But Yamada’s presence will not just be limited to music. She will also be working with Professor Sara Hanson’s molecular biology genomics lab, where she will help students to transform genetic code into music and sound.
“I think there’s something really valuable in completely reframing the way that you look at something,” says Jessica Hunter-Larsen, associate director of Innovation at CC. “Huge creative leaps have happened because people have been able to go totally outside of a discipline or set of protocols or practices and get information from other places.”
Yamada will present her own work, specifically her latest project on fruit flies called “Small, Small Things” on Wednesday, Nov. 28, at 5:15 p.m. in Cornerstone Arts Center. Immediately following her presentation, artists Virgil Ortiz and Eiko Otake will join her for a panel about their creative processes, moderated by Hunter-Larsen and Hilberry.
Hunter-Larsen says that this is still the beginning for the Innovator-in-Residence Program, and they hope to use it in even bigger ways in the future.
“Sometimes when you’re able to bring somebody from another area … it can be a catalyst and a place to focus so that we are all pushed to find new ways of doing things or to collaborate differently,” she says.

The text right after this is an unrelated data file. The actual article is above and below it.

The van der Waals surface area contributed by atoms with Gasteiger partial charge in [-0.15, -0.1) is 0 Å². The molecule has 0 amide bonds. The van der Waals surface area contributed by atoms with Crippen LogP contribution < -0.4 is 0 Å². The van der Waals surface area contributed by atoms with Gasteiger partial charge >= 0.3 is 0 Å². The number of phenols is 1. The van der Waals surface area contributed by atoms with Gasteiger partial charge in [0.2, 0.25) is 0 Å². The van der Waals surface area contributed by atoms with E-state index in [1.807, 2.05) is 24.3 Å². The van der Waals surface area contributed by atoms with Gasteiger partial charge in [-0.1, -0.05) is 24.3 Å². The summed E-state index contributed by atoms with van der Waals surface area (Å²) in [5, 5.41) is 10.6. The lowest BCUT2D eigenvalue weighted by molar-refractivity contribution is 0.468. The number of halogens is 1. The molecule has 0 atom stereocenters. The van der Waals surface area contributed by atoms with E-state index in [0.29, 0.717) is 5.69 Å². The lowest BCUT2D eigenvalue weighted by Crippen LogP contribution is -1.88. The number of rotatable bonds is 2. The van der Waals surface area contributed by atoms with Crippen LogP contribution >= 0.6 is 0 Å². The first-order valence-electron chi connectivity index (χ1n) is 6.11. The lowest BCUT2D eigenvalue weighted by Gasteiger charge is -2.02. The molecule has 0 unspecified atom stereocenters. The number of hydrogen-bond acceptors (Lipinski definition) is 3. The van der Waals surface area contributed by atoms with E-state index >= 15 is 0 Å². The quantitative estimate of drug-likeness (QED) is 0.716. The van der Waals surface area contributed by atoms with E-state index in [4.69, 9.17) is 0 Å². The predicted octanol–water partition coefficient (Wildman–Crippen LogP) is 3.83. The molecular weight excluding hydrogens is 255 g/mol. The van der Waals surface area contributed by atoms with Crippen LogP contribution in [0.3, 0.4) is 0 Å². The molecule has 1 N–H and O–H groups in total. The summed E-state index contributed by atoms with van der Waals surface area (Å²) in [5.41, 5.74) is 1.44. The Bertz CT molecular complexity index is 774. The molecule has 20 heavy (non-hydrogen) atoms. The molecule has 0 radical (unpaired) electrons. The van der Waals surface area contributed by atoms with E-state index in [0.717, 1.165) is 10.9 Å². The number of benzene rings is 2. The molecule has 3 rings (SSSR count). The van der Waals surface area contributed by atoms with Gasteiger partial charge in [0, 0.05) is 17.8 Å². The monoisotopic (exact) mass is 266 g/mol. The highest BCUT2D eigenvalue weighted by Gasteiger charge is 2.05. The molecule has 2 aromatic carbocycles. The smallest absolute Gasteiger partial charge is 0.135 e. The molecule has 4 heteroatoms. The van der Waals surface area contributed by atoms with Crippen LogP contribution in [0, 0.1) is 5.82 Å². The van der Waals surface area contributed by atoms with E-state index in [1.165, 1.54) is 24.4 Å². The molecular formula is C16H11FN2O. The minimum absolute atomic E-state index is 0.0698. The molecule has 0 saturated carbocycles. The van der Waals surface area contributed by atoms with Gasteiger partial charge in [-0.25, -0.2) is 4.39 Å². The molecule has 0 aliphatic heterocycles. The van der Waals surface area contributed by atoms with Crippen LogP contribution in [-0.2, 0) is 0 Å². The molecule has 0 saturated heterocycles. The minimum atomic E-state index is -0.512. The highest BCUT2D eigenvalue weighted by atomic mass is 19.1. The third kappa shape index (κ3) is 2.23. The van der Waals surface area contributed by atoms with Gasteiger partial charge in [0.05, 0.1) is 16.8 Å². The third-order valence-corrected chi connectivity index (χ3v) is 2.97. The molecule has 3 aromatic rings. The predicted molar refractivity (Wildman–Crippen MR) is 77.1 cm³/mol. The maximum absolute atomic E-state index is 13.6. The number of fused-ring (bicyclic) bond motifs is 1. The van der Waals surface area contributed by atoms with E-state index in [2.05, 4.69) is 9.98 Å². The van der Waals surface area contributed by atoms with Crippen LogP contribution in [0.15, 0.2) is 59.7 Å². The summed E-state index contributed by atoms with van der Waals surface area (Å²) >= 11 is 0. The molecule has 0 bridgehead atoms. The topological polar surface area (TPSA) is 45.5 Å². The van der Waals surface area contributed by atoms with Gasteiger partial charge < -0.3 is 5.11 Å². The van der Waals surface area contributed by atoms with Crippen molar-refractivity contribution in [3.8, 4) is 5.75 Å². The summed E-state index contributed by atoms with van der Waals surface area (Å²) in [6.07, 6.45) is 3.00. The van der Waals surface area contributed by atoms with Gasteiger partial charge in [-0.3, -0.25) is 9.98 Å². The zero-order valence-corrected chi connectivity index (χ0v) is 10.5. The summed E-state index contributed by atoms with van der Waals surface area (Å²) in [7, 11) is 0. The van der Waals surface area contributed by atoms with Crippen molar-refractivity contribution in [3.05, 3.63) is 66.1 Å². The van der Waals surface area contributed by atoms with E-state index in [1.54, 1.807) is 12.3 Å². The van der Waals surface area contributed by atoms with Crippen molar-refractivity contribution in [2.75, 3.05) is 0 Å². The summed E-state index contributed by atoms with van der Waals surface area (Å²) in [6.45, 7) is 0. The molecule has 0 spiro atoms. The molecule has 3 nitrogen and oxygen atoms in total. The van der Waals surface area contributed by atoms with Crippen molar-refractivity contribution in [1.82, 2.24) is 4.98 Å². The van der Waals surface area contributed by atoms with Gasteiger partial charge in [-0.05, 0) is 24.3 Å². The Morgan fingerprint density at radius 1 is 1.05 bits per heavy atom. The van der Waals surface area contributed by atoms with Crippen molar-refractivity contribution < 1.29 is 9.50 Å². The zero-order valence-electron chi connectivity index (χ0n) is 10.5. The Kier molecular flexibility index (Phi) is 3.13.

By Miriam Brown ’21
Judges in the El Paso County Courthouse are supposed to be fair and impartial, but if they aren’t, Anna Grigsby ’19 and other Colorado College students are there to document it.
Grigsby is one of the leaders of Justice Watch, a student organization whose mission is to hold attorneys and judges accountable for fair treatment by observing trials and collecting data.
Associate Professor of Sociology Gail Murphy-Geiss introduced Grigsby and co-leader Key Duckworth ’19 to the organization through her sociology course Law and Society, in which students collect data at the courthouse. Justice Watch used to be a community-based group, but after it dissolved, Murphy-Geiss stepped in to revive it on CC’s campus.
“One of our goals is to normalize going to the courthouse because it’s public, and a lot of people don’t really understand that,” Grigsby says. “While we’re going to class, people’s futures are at risk.”